This was edited on 7 March 2015 to remove a bad link.
I gave a sermon on Sunday (10 August 2008 ) in which the presentation probably was not one of my better ones. I forgot that I am God’s representative and Christ’s disciple and that the words that I speak have to be His words, not mine. I have been on a roll lately and I was thinking that it was my ability that was doing it. But it wasn’t my ability and I need to remember that.
But the sermon itself was a good one and I felt that it was appropriate for the Scriptures as well as the moment that is this Sunday. It was the responses that I received from some people that prompt me to post these thoughts. These thoughts are accompanied by some other thoughts from two other venues that I believe are related.
Somewhere in hearing what I was saying, the idea of equality became equated with the idea of affirmative action. I said nothing in the sermon about affirmation action and the idea that these two concepts are equivalent pushes the idea behind both.
After the first service a person came to me and said that I should be careful “pushing the envelope” when it comes to equality. This person told me that they had recently lost their job because someone else (a person of a different race) demanded a job with their company and threatened action if it was not given to them. If this is true, then this person’s company was wrong but, like so many other things going on in this country today, not willing to fight for what is right. A person who is already employed should not be fired or released simply because someone threatens a lawsuit in an effort to get a job. I don’t believe that the affirmative action laws were written that way.
But if this first individual’s claim that they lost a job to someone who threatened a lawsuit because of discrimination is correct, then we have a serious problem. Somewhere along the line, we have equated affirmative action with equality. They are not the same thing and we should not even think that they are.
The purpose of affirmative action was and is to say that companies who have two individuals with equal skills are to hire the one who represents a class of individuals who have been discriminated against in the past. It was not meant to mean that such individuals are to be hired regardless of their abilities or skills or to put someone out of a job that he has held for years. Yet, that seems to be what we have done. Through affirmative action, we created quotas saying that we need so many people of one kind and so many people of another, so that our company or organization represents society. That’s fine and dandy, provided the people have the proper skills and abilities. If they don’t, then they shouldn’t be hired.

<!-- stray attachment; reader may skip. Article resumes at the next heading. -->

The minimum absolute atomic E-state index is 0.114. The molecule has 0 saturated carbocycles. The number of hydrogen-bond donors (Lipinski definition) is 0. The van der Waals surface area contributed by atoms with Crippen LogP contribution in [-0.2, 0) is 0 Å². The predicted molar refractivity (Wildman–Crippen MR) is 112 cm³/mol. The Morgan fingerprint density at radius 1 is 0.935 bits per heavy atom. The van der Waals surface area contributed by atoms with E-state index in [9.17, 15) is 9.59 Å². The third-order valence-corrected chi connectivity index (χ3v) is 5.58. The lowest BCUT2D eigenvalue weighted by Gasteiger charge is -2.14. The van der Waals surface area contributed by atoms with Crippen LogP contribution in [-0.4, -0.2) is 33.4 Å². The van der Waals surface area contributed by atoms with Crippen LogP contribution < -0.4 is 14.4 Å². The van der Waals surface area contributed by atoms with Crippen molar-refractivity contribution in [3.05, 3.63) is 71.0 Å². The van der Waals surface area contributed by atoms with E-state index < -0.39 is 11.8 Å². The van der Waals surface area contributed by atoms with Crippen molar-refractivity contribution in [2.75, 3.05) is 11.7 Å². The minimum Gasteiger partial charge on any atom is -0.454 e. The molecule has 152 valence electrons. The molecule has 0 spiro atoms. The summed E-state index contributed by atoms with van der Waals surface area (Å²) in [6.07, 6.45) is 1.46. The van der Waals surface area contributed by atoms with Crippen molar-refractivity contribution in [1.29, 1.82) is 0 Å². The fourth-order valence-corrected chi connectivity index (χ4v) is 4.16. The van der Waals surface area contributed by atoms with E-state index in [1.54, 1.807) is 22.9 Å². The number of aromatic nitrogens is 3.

Another person came to me after the second service and offered something that was somewhat similar, that their company was giving jobs to foreign nationals in preference to American workers. I am not sure if this was outsourcing or a modification of a training program. But if we are supposed to give away jobs in the name of equality, then we have a serious problem.
As a society, we are demanding quality goods at a cheaper price. I don’t believe this is possible. Quality comes with a price; that is not to say that low cost goods are not good quality but more often than not, low cost brings low quality.
The problems of the American automobile industry come, in part, from their belief that cheap Japanese imports were low quality. They once were but the Japanese borrowed our ideas about quality control and improved the quality of their products. But Detroit held onto the belief that Japanese cars were poor quality and kept producing their traditional models until they suddenly realized they were losing business. Now, it may be too late for the traditional auto industry.
In response to the demand for low prices, American industry created outsourcing. Outsourcing is American business’s response to society’s demands for low prices for common goods and it has been taken to extremes. Now, I am not a fan of outsourcing; as I noted in another piece (“Economics 101”) some creditors have outsourced their collection calls to India and other points overseas.
Both of these comments indicated one critical problem with our response in the 70’s to the demand for equality in the 60’s. We never made the playing field equal. Too many of our students come out of schools with diplomas that suggest they are qualified but they are woefully unprepared because their schools are under-equipped to meet the demands of society. I am not alone in this view.
I subscribe to a particular listserv and the recent discussion has been on student self-esteem. The tone of the discussion suggested that students come into college with the expectation that they need not do any more than show up for class and they will get an “A” in that course. They haven’t been pushed to succeed in their prior experiences and they have never experienced any sort of failure. Failure is not acceptable because it will destroy their self-esteem.